sylvanlonghairWhen I moved to San Francisco in the late sixties, I was a flower child, hippie. As it turned out, many of the other male flower child hippies I had met, turned out to be just like me. Men could be gentle and kind and empathetic and compassionate. (This was so different than any of the men I had known in my life that all seemed to aspire to the "John Wayne" kind of male image). We started referring to ourselves for the first time as “gay.” We became a “community.” We thought positively about ourselves rather than continuing the self hate of the closet that society wanted us to stay in to “go along to get along.” Instead, we celebrated ourselves, fought back in the Stonewall riots of 1969, started holding parades of pride in the seventies and elected Harvey Milk, the first openly gay man to the San Francisco City Council. 

 

In the eighties, a plague hit our wonderful “gay community” we had created and we started dying quickly. The B-list actor, Ronald Reagan and his Republican Party ignored the plague when there would have still been time to save thousands of lives and ultimately millions of lives. He was too busy selling arms to the Iranians and Contras, throwing the mentally ill out into the streets and redistributing the country's wealth from the working poor and middle class to his rich cronies. Reagan and my right wing relatives denigrated Nelson Mandela in South Africa and supported Apartheid. As usual, they would be on the wrong side of history.

menobloodforoil

 

In 2009, finally the country came to it's senses and elected the best president in my lifetime, Barack Obama. His administration brought the end of “don't ask, don't tell” and the end to “the defense of marriage act.” He saved our economy and his actions directly led to my ability to finally retire and to marry Milton. Obama accomplished so much in his eight years despite constant obstruction from an out of control, racist, misogynistic, xenophobic and homophobic Republican Party that would continue to be illogically embraced by my far right relatives in Washington State! The same relatives that were now planning another "family reunion" in the summer of 2016.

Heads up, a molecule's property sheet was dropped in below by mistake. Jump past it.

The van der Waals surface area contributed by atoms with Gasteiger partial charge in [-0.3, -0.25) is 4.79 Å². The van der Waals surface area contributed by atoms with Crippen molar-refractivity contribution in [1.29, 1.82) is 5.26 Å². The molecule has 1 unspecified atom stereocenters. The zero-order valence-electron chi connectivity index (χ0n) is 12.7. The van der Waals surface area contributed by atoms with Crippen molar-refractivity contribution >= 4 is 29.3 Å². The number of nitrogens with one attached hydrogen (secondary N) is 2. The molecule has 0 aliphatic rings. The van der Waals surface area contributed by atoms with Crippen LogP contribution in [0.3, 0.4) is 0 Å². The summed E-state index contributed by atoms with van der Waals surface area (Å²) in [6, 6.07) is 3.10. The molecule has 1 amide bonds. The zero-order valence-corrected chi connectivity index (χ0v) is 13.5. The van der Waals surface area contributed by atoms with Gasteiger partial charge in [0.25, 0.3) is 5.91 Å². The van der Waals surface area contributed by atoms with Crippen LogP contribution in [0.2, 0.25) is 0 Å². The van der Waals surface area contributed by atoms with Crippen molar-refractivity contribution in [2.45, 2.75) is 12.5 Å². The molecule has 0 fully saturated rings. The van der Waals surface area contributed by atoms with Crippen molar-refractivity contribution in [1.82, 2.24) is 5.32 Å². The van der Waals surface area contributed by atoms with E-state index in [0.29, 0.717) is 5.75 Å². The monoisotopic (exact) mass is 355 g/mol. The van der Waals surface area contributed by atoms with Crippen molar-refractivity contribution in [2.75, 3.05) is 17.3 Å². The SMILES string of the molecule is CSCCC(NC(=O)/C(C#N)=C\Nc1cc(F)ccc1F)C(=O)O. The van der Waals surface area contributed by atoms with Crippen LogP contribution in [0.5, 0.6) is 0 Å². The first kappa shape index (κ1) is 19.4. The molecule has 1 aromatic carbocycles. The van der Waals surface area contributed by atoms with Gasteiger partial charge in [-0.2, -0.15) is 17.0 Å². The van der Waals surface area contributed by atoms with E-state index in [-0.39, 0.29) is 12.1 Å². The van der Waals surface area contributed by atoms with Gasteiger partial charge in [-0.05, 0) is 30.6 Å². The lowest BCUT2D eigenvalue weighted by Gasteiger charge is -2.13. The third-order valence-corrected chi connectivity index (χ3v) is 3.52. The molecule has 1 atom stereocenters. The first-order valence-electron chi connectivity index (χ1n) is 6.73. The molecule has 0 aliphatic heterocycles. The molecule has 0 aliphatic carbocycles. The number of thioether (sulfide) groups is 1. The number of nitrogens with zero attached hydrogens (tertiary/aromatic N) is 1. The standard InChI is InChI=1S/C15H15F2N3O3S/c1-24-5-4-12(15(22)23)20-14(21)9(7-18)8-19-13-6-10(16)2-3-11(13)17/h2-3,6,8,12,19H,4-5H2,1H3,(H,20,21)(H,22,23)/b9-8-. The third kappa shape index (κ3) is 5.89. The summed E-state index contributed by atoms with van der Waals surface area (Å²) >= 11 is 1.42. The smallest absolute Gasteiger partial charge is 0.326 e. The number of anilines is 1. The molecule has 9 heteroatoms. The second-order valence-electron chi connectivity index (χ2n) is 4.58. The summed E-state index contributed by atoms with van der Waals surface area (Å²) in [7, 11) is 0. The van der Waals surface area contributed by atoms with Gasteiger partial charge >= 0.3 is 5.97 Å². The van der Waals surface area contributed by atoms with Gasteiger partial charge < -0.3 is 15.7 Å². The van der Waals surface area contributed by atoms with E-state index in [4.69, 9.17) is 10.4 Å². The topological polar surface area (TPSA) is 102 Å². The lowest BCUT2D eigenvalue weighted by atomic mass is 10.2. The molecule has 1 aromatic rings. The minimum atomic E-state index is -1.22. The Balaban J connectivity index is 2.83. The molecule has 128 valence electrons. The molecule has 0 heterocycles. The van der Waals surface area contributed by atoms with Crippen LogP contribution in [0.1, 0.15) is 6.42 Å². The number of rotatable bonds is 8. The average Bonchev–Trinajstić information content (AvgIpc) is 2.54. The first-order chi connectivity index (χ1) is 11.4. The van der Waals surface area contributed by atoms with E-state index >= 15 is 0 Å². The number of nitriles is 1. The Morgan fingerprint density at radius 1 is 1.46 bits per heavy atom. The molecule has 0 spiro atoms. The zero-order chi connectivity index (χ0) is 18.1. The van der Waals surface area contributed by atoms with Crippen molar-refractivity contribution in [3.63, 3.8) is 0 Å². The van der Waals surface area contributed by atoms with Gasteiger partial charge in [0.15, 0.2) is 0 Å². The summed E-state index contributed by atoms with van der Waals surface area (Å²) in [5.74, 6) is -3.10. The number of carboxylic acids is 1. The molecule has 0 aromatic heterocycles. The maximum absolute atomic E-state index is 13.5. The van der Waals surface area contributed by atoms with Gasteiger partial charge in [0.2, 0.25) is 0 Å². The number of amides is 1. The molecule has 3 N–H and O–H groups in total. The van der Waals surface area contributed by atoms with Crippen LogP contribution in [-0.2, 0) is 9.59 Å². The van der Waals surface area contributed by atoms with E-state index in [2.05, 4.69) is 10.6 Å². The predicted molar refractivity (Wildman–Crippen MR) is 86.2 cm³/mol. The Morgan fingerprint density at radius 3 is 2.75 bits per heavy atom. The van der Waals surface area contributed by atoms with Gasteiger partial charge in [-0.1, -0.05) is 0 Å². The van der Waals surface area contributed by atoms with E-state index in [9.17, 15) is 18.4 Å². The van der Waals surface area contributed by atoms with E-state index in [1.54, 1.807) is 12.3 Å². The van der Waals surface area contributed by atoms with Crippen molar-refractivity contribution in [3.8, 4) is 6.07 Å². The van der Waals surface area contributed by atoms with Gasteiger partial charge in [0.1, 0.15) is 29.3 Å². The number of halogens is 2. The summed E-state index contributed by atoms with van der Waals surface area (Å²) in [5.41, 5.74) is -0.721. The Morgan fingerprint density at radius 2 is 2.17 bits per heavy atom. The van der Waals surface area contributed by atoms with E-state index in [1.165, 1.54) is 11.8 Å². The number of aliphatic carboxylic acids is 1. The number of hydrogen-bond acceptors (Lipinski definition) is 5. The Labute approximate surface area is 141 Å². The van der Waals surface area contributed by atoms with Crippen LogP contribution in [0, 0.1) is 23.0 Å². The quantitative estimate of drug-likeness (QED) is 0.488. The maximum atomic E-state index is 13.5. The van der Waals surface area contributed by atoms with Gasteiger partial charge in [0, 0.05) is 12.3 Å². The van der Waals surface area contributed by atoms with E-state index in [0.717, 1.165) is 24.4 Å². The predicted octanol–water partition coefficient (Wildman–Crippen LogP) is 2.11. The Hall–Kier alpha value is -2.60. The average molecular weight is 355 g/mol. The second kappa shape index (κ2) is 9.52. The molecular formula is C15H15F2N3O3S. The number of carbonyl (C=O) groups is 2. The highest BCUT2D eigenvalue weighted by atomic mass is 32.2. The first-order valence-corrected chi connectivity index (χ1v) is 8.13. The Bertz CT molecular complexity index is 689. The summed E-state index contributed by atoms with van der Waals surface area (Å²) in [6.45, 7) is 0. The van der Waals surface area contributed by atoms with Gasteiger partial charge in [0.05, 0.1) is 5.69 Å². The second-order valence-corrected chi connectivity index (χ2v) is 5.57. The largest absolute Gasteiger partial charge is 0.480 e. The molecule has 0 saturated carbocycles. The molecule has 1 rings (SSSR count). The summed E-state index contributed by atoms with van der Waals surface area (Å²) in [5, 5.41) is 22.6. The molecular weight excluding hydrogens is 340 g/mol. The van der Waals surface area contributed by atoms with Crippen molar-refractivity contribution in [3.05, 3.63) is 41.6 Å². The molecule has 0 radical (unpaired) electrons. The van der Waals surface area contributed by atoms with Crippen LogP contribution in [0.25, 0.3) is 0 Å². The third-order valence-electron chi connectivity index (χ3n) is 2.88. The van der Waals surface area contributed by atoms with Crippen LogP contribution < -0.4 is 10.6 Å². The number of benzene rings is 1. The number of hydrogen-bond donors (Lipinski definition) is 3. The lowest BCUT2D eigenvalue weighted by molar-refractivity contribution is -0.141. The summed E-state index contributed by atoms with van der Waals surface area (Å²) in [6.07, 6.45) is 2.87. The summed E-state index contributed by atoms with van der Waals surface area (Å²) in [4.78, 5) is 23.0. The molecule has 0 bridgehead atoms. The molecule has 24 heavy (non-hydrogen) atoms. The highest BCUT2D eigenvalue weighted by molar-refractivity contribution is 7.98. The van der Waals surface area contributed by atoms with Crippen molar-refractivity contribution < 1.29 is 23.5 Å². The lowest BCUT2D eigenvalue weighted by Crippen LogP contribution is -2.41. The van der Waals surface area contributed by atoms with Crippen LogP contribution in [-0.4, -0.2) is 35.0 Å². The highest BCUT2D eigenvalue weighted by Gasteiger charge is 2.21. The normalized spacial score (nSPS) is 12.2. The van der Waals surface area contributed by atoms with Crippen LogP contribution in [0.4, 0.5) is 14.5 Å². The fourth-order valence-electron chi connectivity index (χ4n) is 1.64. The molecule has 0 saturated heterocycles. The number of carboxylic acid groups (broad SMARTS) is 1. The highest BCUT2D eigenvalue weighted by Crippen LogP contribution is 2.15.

I just want you to know that I didn't just “go along to get along” for many reasons throughout my life. I am just not willing to “bend over” and take whatever is dished out by the far right, including those to whom I am related. I believe in making waves, (and the mere fact that I am gay in a 34 year relationship with an African-American male, my mere existence makes waves for many in my own family).

 

It is those of us that make waves that have moved our country forward over my lifetime. African-American's gained civil rights by not “going along to get along.” They made waves. They raised the consciousness of the country. Women are no longer relegated to kitchens and motherhood anymore because some of them were willing to stand up and "make waves." They are doctors and lawyers and represented in almost ever field of endeavor. Gay people can marry and serve openly in the military and be proud of themselves rather than cutting their own throats because the were willing to stand up and speak out and "Act-Up." 

 

So now, it is 2016. A family reunion is being planned. My Republican Mother passed away years ago and I believe her rapist must be, too, after all these years. The last time I was to a Walling Family Reunion, I specifically asked that he not be invited but I have no clue whether he will be invited this time. Darlene, Roger and I would find it extremely difficult to come face to face with him.